By Eric Dundon
In January 1933, thousands of high school students filled the Odeon Theater at Grand and Finney Avenues in St. Louis to hear the St. Louis Symphony Orchestra. Vladimir Golschmann, the fairly new Music Director of the SLSO—his tenure had begun in 1931—took the podium in front of the capacity audience.
When Golschmann gave the first downbeat, he and the orchestra began the world premiere performance of the orchestral arrangement N. Clark Smith’s Negro Folk Suite, a three-movement programmatic piece of tunes from the African diaspora representing distinct cultures of islands around the world. The performances of Smith’s Negro Folk Suite are some earliest SLSO performances of a piece by a Black composer.
Following that initial performance, the SLSO gave several subsequent performances of Smith’s piece before audiences of thousands of St. Louis schoolchildren throughout the winter and spring of 1933.
N. Clark Smith’s contributions to American music, and music education in particular, are significant. He is one of the first people known to notate African American spirituals. He was influenced by well-known acquaintances, including Booker T. Washington. In 1906, he became the Commandant of the Cadets at Tuskegee Institute in Alabama. He taught and nurtured renowned jazz musicians including Harlan Leonard and Julia Lee. He lived throughout the Midwest, fostering—and in some cases, creating—school music programs.
Smith had composed for a majority of his career, even owning his own publishing company, and his compositions were mostly focused on smaller ensembles. His legacy includes more than 50 compositions with a heavy emphasis on African American spirituals.
In the early 1930s, Smith relocated to St. Louis to begin music programs at Sumner High School in north St. Louis. In the few years he worked in St. Louis, not far from where the SLSO’s home at Powell Hall stands today, Smith left an indelible mark on the community. He hosted “The St. Louis Blues Show” on KMOX weekly. The band and jubilee clubs at Sumner quickly became the pride of St. Louis School Superintendent Dr. Henry Gerling, and Smith’s tireless work to promote music literacy amongst young people became an equal point of pride. Smith’s ensembles performed on their own, often with Gerling’s assistance to find a venue.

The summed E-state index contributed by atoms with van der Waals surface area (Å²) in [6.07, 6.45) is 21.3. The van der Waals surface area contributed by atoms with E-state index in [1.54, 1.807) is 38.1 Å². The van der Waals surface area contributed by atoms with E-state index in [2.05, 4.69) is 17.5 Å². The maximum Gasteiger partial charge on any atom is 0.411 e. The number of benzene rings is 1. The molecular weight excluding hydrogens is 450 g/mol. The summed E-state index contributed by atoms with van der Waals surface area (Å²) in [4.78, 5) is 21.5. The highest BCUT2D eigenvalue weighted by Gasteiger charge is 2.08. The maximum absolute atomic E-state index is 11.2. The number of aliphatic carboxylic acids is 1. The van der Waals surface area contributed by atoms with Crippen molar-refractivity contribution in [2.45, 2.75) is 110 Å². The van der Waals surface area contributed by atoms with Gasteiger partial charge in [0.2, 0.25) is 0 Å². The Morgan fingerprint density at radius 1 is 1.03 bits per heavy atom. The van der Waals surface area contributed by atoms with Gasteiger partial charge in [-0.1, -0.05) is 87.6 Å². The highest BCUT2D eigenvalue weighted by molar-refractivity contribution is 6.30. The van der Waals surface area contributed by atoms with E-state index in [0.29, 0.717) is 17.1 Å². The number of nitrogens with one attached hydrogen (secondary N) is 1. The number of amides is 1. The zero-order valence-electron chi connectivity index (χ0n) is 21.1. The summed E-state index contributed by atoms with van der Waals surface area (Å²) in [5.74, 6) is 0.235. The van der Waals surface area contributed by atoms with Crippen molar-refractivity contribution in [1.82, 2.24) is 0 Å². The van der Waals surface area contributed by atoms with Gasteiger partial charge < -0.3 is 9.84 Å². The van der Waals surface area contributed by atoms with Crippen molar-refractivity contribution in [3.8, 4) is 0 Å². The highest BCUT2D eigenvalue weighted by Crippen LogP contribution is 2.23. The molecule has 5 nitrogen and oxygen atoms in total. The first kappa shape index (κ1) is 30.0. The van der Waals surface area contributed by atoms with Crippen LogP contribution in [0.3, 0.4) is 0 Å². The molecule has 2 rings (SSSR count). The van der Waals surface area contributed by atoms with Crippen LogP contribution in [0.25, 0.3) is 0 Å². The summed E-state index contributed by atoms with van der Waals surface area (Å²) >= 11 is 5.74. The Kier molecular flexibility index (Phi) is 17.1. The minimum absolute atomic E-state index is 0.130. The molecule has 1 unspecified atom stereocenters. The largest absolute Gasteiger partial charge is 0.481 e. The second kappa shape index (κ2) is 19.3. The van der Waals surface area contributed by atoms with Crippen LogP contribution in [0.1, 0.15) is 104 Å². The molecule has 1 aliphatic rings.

Smith and Gerling collaborated with the SLSO to implement a series of concerts for schoolchildren in 1931, with fantastic success. Building upon a ten-year foundation of education concerts begun under Music Director Rudolph Ganz in 1921, entire school populations heard the SLSO perform in the early 1930s.
After many successful concerts, the SLSO performed a full orchestral arrangement of Smith’s Negro Folk Suite. Smith adapted folk songs from three islands—British Guinea (The Orange Dance), Martinique (The Pineapple Lament), and St. Helena Island (The Banana Walk)—originally for five pianos and percussion instruments. Over the years, he revised the composition and re-orchestrated it for different ensembles. For the school concert series, Smith orchestrated the suite for large instrumental forces and solo piano, with pianist Nathan Sacks giving the premiere performances with the SLSO.
Smith won a prestigious Wanamaker Prize for composition in 1930, two years before Florence Price won the prize for her Symphony No. 1, becoming the first Black woman to have a work performed by a major orchestra (the Chicago Symphony Orchestra).
Smith would continue a fruitful relationship with the SLSO throughout his time leading school ensembles in St. Louis, which due to health reasons, ended in 1934 before his death on October 8 of that year.
Eric Dundon is the SLSO’s Public Relations Manager.
Source: Lyle-Smith, Eva Diane. Nathaniel Clark Smith (1877-1934): African-American Musician, Music Educator and Composer, dissertation, December 1993; Denton, Texas. (https://digital.library.unt.edu/ark:/67531/metadc277721/), University of North Texas Libraries, UNT Digital Library, https://digital.library.unt.edu; .